The Indian government’s leading think-tank has proposed electrifying most motorbikes and scooters within the next six to eight years to curb pollution and reduce dependency on fossil fuels, a source with direct knowledge of the matter said.
The draft proposal from Niti Aayog, which is chaired by Prime Minister Narendra Modi and plays a critical role in policymaking, also recommends electrifying the country’s popular three-wheeled autorickshaws, said the source, who declined to be identified as the proposal is not public and still needs the go ahead from the government.
India sold more than 21 million motorbikes and scooters in the year to March 31, making it one of the world’s biggest two-wheeler markets. In the same period, it sold just 3.3 million cars and utility vehicles.
Electric scooters accounted for just a fraction of the total but sales more than doubled to 126,000 in the 12 months, from 54,800 a year earlier, according to the data from the Society of Manufacturers of Electric Vehicles.
“We have lagged in electrifying the car segment … India has decided to take the lead in two-wheelers and three-wheelers,” said the source.
Although exit polls suggest the political alliance led by Modi will win a clear majority in the country’s recent election, final results will only be announced on Thursday. It was not immediately clear whether the new administration would adopt the electrification proposal.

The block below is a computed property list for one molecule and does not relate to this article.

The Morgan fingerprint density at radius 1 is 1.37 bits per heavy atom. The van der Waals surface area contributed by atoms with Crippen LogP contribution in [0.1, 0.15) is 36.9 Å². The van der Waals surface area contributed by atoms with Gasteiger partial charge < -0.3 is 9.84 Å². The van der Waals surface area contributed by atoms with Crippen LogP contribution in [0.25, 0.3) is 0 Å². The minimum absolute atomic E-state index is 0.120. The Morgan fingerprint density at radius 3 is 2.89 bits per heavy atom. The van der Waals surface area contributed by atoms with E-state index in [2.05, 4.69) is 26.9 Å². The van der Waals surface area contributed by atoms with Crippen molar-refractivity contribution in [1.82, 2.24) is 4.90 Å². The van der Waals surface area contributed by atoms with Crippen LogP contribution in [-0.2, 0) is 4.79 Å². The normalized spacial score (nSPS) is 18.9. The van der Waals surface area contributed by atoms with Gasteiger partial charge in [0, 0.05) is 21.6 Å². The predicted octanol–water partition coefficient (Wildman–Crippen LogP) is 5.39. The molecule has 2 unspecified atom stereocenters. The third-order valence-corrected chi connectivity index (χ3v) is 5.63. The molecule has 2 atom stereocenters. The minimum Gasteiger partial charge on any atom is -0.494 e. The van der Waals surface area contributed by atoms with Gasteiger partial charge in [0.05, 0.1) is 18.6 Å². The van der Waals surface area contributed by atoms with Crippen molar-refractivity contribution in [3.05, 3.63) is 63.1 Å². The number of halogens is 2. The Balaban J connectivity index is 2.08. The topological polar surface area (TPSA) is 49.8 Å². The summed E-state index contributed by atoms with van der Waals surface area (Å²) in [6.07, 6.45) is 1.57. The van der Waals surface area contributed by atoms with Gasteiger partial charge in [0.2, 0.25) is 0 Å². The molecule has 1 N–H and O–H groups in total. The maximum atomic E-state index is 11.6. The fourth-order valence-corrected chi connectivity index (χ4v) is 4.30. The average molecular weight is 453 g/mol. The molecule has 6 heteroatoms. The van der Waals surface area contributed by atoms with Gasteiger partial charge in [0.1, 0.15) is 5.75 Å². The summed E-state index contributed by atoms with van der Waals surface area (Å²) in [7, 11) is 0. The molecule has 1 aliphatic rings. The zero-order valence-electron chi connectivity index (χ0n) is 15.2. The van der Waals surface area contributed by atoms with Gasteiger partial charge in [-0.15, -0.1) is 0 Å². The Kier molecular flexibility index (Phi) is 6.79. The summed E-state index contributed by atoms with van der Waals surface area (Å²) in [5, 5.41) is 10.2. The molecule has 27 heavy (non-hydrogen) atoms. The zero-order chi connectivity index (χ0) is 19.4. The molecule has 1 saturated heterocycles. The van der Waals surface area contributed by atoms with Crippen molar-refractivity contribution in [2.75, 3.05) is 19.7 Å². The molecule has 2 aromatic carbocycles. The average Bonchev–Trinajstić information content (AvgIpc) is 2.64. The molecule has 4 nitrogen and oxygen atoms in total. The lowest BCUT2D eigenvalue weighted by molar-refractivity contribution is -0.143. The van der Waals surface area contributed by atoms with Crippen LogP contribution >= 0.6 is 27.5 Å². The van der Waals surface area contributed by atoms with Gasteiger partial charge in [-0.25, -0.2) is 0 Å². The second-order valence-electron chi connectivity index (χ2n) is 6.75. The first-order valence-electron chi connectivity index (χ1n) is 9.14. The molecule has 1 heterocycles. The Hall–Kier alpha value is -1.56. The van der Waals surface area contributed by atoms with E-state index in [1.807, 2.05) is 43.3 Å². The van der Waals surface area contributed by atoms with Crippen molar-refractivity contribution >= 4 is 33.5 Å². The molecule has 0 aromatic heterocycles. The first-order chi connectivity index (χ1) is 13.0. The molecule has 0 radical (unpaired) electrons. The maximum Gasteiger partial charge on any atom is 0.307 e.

If the proposal, which is being worked on with the Ministries of Heavy Industries, Road Transport and Power, is approved, it would open up a new market for global companies like Japan’s Yamaha Motor and Suzuki Motor, which are drawing up plans to launch electric two-wheelers in India.
Modi’s government set an ambitious target in 2017 to electrify all new cars and utility vehicles by 2030 but resistance from the auto industry forced it to scale back the plan.
The government now expects electric vehicles to make up 15 percent of all new sales in five years from less than 1 percent currently.
Efforts to convince car makers to produce electric vehicles have flopped mainly because there is no clear policy to incentivise local manufacturing and sales, a lack of public charging infrastructure and the high cost of batteries.
The draft proposal goes someway towards rectifying that, offering incentives for the manufacture and sale of electric motorbikes and scooters while penalising gasoline models, said the source, adding that the plan will be finalised after input from industry players.
Hero Electric as well as start-ups Ather Energy, Twenty Two Motors and Okinawa currently sell electric scooters in the country.
India’s cabinet in February approved a scheme to spend $1.4 billion over three years to subsidise sales of electric and hybrid vehicles.